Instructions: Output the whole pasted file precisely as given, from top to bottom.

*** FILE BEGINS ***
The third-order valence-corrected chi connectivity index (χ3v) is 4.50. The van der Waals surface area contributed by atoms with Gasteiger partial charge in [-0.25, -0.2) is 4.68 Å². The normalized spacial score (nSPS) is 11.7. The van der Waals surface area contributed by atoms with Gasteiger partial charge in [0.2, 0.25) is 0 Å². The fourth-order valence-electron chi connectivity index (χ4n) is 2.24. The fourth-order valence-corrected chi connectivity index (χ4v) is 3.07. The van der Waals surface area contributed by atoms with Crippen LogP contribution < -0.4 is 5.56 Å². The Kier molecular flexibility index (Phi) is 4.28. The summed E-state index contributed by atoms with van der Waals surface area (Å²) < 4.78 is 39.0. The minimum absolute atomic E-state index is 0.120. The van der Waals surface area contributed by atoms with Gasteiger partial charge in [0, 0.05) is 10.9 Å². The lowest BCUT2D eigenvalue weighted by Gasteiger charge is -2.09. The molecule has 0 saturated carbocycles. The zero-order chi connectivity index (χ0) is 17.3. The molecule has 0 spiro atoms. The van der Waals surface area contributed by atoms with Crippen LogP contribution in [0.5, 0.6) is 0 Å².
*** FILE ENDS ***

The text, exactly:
The third-order valence-corrected chi connectivity index (χ3v) is 4.50. The van der Waals surface area contributed by atoms with Gasteiger partial charge in [-0.25, -0.2) is 4.68 Å². The normalized spacial score (nSPS) is 11.7. The van der Waals surface area contributed by atoms with Gasteiger partial charge in [0.2, 0.25) is 0 Å². The fourth-order valence-electron chi connectivity index (χ4n) is 2.24. The fourth-order valence-corrected chi connectivity index (χ4v) is 3.07. The van der Waals surface area contributed by atoms with Crippen LogP contribution < -0.4 is 5.56 Å². The Kier molecular flexibility index (Phi) is 4.28. The summed E-state index contributed by atoms with van der Waals surface area (Å²) < 4.78 is 39.0. The minimum absolute atomic E-state index is 0.120. The van der Waals surface area contributed by atoms with Gasteiger partial charge in [0, 0.05) is 10.9 Å². The lowest BCUT2D eigenvalue weighted by Gasteiger charge is -2.09. The molecule has 0 saturated carbocycles. The zero-order chi connectivity index (χ0) is 17.3. The molecule has 0 spiro atoms. The van der Waals surface area contributed by atoms with Crippen LogP contribution in [0.5, 0.6) is 0 Å².